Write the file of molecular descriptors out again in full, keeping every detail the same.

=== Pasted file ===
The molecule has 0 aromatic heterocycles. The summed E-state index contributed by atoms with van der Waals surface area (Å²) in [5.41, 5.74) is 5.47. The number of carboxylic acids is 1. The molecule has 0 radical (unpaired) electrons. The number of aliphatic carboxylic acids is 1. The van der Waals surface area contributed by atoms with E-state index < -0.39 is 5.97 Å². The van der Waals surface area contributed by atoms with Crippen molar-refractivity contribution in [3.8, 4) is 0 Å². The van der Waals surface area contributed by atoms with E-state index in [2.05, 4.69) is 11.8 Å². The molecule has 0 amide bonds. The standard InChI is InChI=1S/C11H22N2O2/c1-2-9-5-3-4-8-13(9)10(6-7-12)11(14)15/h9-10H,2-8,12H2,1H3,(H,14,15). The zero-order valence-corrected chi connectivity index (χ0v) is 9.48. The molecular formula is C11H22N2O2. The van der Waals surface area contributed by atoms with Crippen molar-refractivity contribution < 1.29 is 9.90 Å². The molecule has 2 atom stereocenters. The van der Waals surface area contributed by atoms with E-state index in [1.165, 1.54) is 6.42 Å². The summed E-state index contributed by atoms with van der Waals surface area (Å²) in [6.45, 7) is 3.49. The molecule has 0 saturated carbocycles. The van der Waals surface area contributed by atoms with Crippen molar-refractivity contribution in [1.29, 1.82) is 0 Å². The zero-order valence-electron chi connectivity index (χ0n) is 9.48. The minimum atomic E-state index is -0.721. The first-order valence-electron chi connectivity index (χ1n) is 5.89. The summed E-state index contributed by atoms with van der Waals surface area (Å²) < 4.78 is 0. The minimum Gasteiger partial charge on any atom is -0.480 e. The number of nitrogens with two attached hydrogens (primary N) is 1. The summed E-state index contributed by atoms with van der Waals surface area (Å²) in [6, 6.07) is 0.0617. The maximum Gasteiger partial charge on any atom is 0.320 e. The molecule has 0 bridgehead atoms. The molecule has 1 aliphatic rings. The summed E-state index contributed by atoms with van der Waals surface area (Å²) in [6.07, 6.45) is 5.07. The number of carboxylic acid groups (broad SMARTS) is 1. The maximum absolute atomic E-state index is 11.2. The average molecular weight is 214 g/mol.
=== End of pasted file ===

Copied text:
The molecule has 0 aromatic heterocycles. The summed E-state index contributed by atoms with van der Waals surface area (Å²) in [5.41, 5.74) is 5.47. The number of carboxylic acids is 1. The molecule has 0 radical (unpaired) electrons. The number of aliphatic carboxylic acids is 1. The van der Waals surface area contributed by atoms with E-state index < -0.39 is 5.97 Å². The van der Waals surface area contributed by atoms with Crippen molar-refractivity contribution in [3.8, 4) is 0 Å². The van der Waals surface area contributed by atoms with E-state index in [2.05, 4.69) is 11.8 Å². The molecule has 0 amide bonds. The standard InChI is InChI=1S/C11H22N2O2/c1-2-9-5-3-4-8-13(9)10(6-7-12)11(14)15/h9-10H,2-8,12H2,1H3,(H,14,15). The zero-order valence-corrected chi connectivity index (χ0v) is 9.48. The molecular formula is C11H22N2O2. The van der Waals surface area contributed by atoms with Crippen molar-refractivity contribution < 1.29 is 9.90 Å². The molecule has 2 atom stereocenters. The van der Waals surface area contributed by atoms with E-state index in [1.165, 1.54) is 6.42 Å². The summed E-state index contributed by atoms with van der Waals surface area (Å²) in [6.45, 7) is 3.49. The molecule has 0 saturated carbocycles. The van der Waals surface area contributed by atoms with Crippen molar-refractivity contribution in [1.29, 1.82) is 0 Å². The zero-order valence-electron chi connectivity index (χ0n) is 9.48. The minimum atomic E-state index is -0.721. The first-order valence-electron chi connectivity index (χ1n) is 5.89. The summed E-state index contributed by atoms with van der Waals surface area (Å²) < 4.78 is 0. The minimum Gasteiger partial charge on any atom is -0.480 e. The number of nitrogens with two attached hydrogens (primary N) is 1. The summed E-state index contributed by atoms with van der Waals surface area (Å²) in [6, 6.07) is 0.0617. The maximum Gasteiger partial charge on any atom is 0.320 e. The molecule has 0 bridgehead atoms. The molecule has 1 aliphatic rings. The summed E-state index contributed by atoms with van der Waals surface area (Å²) in [6.07, 6.45) is 5.07. The number of carboxylic acid groups (broad SMARTS) is 1. The maximum absolute atomic E-state index is 11.2. The average molecular weight is 214 g/mol.